Athens

This vacation has been on my list for a year now, ever since all our friends went to Greece over Spring Break and Ronnie just took me to Rome. Besides that, who wouldn’t want to go to Greece?!

We took a flight straight from Alexandria to Athens around 1 in the morning, arriving two hours later at 4:30 AM (math…). We found a coffee shop that was open and had wifi, where we hung out a bit and made a plan for the day while we waited for things to open, particularly the luggage storage place. Eventually, we had a plan and headed out to make the most of International Monuments Day.  It just so happens that on April 18th, all of the monuments and museums have free entry!  So, with very little sleep, we checked off monument after monument, starting with Hadrian’s Library and ending with the Acropolis.

If you prefer to just look at photos, I don’t blame you. They can be found here.

I highly recommend using this guide to get you through and around Athens. It was very helpful for those of us who don’t know what to do or see. Also, a good idea before you travel, research some restaurants, bars, sights, etc and use google maps to place a star on the location. For some reason, even though I don’t have cell service or data, my phone can show me where I am and I can use that to find our next spot.

After being up all night and walking all the way around the Acropolis, were exhausted by 2 pm and went to check into our Airbnb where we crashed hard. I think we made it out to a small shop later to get some food for dinner and a SIM card. Naturally, most of our meals included cheese, pork, bread, and alcohol.

Day 2 in Athens started out at a cute little coffee/book shop at the base of the Acropolis. There’s nothing like Greek yogurt with fruit and a fresh croissant for breakfast. We headed to the Acropolis Museum and a few other sights we missed the day before.

Then we headed to the Cinque Wine Bar. The owner shared all sorts of knowledge about the wines, cheese, meats, fruits, and nuts that we ate there. Unfortunately, I have a terrible memory for things like that, plus her Greek accent made it a bit hard to understand. I just know it was one of the most delicious parts of the trip. We also met a couple of graduate students on vacation and chatted with them for a while.

We climbed a hill, wandered the Monastiraki flea market, and found a real supermarket to buy some dinner.

Day 3 was a sort of a surprise. We thought we were leaving for Santorini on this day, and that’s what we were telling the people we met. Fortunately, the night before, we checked and verified that we actually had an entire extra day in Athens! We spent in Piraeus, the main port. There wasn’t much to see or do there so we bought ferry tickets and then walked around the marina for a bit before heading back to the central part of Athens for dinner and drinks. We had gyros from a little shop and went to Brettos Bar for some drinks where we ended up chatting with two American couples for a while.

Day 4 We got up super early and hopped on the metro to catch our ferry to Santorini.

Diet

Here’s another interesting thing about moving across the world that you don’t really think about, your diet. You’ve had the blog about the Egyptian food here so you know what that’s like, but our home cooking has changed too.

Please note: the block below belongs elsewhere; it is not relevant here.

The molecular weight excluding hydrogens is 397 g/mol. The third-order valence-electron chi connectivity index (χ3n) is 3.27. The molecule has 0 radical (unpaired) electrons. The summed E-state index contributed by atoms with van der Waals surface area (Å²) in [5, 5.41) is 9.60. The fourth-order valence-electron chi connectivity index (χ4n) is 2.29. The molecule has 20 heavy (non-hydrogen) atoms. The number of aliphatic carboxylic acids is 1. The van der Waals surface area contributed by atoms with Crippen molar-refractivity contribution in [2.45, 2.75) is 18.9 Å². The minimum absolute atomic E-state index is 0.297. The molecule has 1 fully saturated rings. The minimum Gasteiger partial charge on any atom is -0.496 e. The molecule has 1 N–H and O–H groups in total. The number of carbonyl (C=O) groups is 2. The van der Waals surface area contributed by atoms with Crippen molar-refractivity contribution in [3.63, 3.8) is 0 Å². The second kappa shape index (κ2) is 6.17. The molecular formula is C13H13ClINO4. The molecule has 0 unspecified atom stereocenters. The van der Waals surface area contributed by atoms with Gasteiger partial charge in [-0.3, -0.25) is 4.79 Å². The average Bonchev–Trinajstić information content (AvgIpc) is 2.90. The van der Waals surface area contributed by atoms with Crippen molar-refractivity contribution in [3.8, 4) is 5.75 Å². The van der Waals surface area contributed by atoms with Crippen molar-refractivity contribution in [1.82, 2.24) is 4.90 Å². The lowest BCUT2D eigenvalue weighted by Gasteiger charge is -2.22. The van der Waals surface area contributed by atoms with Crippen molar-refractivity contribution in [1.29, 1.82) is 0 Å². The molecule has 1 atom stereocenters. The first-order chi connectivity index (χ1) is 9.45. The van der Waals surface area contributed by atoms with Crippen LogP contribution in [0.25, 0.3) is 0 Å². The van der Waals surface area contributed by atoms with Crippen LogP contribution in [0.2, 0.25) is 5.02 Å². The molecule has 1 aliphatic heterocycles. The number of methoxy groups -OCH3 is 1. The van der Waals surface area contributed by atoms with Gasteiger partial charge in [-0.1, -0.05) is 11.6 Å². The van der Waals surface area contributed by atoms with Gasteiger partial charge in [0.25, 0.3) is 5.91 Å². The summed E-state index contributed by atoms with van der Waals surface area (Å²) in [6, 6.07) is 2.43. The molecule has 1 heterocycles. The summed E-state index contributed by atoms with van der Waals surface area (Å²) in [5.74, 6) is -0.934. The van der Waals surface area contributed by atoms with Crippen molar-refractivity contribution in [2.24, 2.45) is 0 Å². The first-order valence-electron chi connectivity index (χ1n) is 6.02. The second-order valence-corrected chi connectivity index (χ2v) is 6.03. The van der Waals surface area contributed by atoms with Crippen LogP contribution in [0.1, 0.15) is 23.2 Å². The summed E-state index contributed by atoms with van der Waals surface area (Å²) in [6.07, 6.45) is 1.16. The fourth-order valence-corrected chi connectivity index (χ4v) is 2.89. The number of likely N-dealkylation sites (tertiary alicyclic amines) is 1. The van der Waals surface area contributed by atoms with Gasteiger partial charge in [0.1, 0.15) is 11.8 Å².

I learned how to cook based off of a type of meat. Say you have some ground beef, so you could make tacos, tamale pie, stroganoff, or hamburgers depending on what you feel like. Then you’d add in the appropriate vegetables and sides to make a meal.

The problem with Egypt is that you never know about the meat. One of the grocery stores nearby has a meat counter with beef, lamb, turkey, and chicken.  However, we just got home from shopping there where I had to swerve around a shopping cart with cow parts sticking out of it. In the middle of the store. I should have taken a picture. Also, one of the ads we’ve received from this store has a picture of a chicken that’s greenish blue.  We’ve bought beef from them once and it was impossibly chewy.  The ground beef has chunks of…stuff in it.  So we pretty much stick to the chicken which must be frozen or eaten that same day.

The freshest meat in Egypt is the seafood.  The market by the school has plenty of fresh shrimp, crabs, and fish of all kinds…there was even a live turtle one day.  So you pick the vendor with the most ice to buy your dinner.

The other safe meat option is ordering from a place online.  They deliver from Cairo, but it’s a bit pricey.  We’ve gotten some delicious salmon, tuna, and beef steaks from there. But I’m also convinced that the beef just tastes different here.

And then there’s the pork store where almost everything is already cured so you can’t really go wrong there.

Aaanyway. All that was to point out that I can no longer plan my meals around meat.  So we turn to vegetables.  My goal is to eat vegetarian at least once a week.

I learned to steam vegetables and eat them.  No seasonings or salt or butter or anything. This is fine, but it gets old.  Especially when you’re trying to make a meal out of it.  So one of our recent purchases was The Vegetarian Option. I found it in a bookstore in Cairo and it seemed to be good, edible vegetarian stuff.  No weird tofu, fake meat, things we’d never find in Egypt type stuff. So far we’ve only made one thing, but it was delicious so I’m planning to make more.